There is good advice in this book, aimed at Texas residents. Chapters cover community resources (governmental, private, and religious), practical concerns (legal, financial, and governmental aid programs), and the continuum of care options, from family caregiving and in-home services, senior centers and adult day care, and long-term care in assisted living or skilled nursing/special care units. There's a section on "quality of life" (residents' rights, elder advocacy, and making the most of your visits), as well as end-of-life issues (hospice services and funeral planning).
Chapters are interspersed with "points to ponder" checklists or summaries, and each chapter ends with service directories or resource lists. Besides the table of contents, there is a helpful glossary, five appendices with further resource or contact lists, and an index.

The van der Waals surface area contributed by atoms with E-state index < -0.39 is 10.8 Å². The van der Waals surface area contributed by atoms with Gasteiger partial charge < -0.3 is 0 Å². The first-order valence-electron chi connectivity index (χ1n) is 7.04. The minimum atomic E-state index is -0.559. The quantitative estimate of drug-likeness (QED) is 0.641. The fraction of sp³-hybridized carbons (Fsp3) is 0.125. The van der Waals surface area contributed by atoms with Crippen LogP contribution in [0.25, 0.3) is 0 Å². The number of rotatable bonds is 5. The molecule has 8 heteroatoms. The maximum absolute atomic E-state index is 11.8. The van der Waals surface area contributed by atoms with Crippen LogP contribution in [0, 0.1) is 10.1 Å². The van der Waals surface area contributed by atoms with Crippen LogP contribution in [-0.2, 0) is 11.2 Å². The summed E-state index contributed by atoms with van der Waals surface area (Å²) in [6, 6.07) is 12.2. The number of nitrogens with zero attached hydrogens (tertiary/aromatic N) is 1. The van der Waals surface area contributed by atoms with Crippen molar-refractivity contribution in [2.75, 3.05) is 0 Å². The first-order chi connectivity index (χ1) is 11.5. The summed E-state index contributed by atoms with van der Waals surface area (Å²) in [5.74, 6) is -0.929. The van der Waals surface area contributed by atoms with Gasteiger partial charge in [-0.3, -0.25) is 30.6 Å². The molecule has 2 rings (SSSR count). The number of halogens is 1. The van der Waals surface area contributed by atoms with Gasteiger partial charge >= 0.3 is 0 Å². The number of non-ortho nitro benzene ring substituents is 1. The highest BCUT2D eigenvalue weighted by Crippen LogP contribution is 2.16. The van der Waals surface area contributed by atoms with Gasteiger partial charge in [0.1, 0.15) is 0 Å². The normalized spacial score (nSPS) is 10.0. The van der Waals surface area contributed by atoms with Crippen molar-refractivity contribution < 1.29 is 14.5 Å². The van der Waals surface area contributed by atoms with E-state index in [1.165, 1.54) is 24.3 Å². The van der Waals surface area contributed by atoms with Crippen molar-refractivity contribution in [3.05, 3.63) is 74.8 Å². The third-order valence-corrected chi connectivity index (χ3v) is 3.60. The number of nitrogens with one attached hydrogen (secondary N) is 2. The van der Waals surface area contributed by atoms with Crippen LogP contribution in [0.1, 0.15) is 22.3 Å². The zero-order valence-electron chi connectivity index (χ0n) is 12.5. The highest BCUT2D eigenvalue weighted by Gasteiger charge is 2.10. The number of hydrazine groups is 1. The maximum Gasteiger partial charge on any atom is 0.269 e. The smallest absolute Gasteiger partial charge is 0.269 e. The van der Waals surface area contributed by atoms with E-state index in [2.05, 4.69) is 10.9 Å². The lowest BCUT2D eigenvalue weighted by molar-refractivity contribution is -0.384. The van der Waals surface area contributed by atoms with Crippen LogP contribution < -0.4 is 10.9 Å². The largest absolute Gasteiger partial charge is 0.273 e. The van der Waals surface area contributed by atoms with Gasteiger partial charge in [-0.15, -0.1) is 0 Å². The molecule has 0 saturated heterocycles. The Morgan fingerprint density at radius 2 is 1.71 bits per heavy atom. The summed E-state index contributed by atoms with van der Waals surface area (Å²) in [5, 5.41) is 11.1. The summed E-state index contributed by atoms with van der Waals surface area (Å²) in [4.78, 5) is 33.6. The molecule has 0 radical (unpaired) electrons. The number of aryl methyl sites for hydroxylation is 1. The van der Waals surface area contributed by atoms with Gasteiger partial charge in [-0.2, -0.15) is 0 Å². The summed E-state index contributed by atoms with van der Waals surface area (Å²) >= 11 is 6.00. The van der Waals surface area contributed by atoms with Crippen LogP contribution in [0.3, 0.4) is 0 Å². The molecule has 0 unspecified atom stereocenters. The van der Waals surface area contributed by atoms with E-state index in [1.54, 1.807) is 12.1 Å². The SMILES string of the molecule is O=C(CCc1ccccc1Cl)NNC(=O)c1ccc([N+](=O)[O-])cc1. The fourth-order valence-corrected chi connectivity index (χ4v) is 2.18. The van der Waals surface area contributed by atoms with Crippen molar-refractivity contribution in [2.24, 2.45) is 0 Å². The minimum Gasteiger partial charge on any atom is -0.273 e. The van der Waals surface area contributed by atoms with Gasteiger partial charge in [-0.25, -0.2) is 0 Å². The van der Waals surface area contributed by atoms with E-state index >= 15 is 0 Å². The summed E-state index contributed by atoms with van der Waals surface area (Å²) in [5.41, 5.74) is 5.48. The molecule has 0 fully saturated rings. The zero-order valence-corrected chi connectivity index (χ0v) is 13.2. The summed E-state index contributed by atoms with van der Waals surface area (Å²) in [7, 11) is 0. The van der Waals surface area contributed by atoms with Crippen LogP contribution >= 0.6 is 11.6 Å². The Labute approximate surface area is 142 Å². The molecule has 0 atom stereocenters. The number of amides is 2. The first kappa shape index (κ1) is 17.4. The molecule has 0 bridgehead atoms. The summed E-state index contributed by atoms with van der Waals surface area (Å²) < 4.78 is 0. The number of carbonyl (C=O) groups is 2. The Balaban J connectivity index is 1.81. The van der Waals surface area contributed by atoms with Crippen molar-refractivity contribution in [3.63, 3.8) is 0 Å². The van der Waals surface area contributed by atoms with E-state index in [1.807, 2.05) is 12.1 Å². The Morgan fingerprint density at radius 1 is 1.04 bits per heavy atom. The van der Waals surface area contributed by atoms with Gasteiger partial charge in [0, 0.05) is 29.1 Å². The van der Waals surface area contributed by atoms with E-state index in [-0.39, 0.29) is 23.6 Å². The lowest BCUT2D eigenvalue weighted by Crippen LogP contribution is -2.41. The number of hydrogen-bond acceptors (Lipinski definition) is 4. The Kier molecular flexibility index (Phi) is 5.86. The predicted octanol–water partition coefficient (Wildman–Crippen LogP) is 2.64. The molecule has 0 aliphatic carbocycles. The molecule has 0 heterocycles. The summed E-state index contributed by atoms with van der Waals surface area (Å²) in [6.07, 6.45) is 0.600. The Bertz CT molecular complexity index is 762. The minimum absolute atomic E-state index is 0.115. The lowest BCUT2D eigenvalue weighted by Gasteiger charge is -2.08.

The only problem with this book is that it was published in 2003, so resources and contacts listed may no longer be available. The website for the book, listed on the back cover, now redirects to a home health care agency in the state.
© Amanda Pape - 2015
[This book was borrowed from and returned to my local public library.]